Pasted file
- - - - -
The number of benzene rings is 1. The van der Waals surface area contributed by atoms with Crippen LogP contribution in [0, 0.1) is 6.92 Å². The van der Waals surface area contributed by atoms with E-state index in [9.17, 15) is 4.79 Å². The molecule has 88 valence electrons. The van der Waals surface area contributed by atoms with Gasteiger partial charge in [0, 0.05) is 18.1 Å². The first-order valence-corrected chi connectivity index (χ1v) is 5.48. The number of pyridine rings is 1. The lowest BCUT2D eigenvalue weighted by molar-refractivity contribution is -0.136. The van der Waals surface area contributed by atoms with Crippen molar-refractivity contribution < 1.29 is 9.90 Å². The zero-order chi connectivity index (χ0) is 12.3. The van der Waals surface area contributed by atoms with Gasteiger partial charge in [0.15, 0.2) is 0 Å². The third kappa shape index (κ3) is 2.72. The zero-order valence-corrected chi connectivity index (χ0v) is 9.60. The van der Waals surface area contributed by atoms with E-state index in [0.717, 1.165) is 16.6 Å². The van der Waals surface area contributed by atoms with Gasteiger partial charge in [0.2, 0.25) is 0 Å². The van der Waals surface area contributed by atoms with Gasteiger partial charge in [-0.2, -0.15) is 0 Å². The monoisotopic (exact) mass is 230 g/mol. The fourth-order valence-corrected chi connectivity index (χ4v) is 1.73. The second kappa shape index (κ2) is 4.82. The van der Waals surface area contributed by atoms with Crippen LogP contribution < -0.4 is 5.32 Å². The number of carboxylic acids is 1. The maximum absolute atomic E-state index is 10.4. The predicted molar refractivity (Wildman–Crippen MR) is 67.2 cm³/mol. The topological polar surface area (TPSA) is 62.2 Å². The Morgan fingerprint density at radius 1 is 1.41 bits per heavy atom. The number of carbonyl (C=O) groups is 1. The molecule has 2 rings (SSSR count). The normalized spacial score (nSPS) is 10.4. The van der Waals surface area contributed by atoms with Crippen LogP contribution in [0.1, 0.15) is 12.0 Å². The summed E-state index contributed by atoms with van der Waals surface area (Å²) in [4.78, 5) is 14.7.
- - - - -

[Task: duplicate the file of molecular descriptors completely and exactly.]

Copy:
The number of benzene rings is 1. The van der Waals surface area contributed by atoms with Crippen LogP contribution in [0, 0.1) is 6.92 Å². The van der Waals surface area contributed by atoms with E-state index in [9.17, 15) is 4.79 Å². The molecule has 88 valence electrons. The van der Waals surface area contributed by atoms with Gasteiger partial charge in [0, 0.05) is 18.1 Å². The first-order valence-corrected chi connectivity index (χ1v) is 5.48. The number of pyridine rings is 1. The lowest BCUT2D eigenvalue weighted by molar-refractivity contribution is -0.136. The van der Waals surface area contributed by atoms with Crippen molar-refractivity contribution < 1.29 is 9.90 Å². The zero-order chi connectivity index (χ0) is 12.3. The van der Waals surface area contributed by atoms with Gasteiger partial charge in [0.15, 0.2) is 0 Å². The third kappa shape index (κ3) is 2.72. The zero-order valence-corrected chi connectivity index (χ0v) is 9.60. The van der Waals surface area contributed by atoms with E-state index in [0.717, 1.165) is 16.6 Å². The van der Waals surface area contributed by atoms with Gasteiger partial charge in [0.2, 0.25) is 0 Å². The van der Waals surface area contributed by atoms with Gasteiger partial charge in [-0.2, -0.15) is 0 Å². The monoisotopic (exact) mass is 230 g/mol. The fourth-order valence-corrected chi connectivity index (χ4v) is 1.73. The second kappa shape index (κ2) is 4.82. The van der Waals surface area contributed by atoms with Crippen LogP contribution < -0.4 is 5.32 Å². The number of carboxylic acids is 1. The maximum absolute atomic E-state index is 10.4. The predicted molar refractivity (Wildman–Crippen MR) is 67.2 cm³/mol. The topological polar surface area (TPSA) is 62.2 Å². The Morgan fingerprint density at radius 1 is 1.41 bits per heavy atom. The number of carbonyl (C=O) groups is 1. The molecule has 2 rings (SSSR count). The normalized spacial score (nSPS) is 10.4. The van der Waals surface area contributed by atoms with Crippen LogP contribution in [0.1, 0.15) is 12.0 Å². The summed E-state index contributed by atoms with van der Waals surface area (Å²) in [4.78, 5) is 14.7.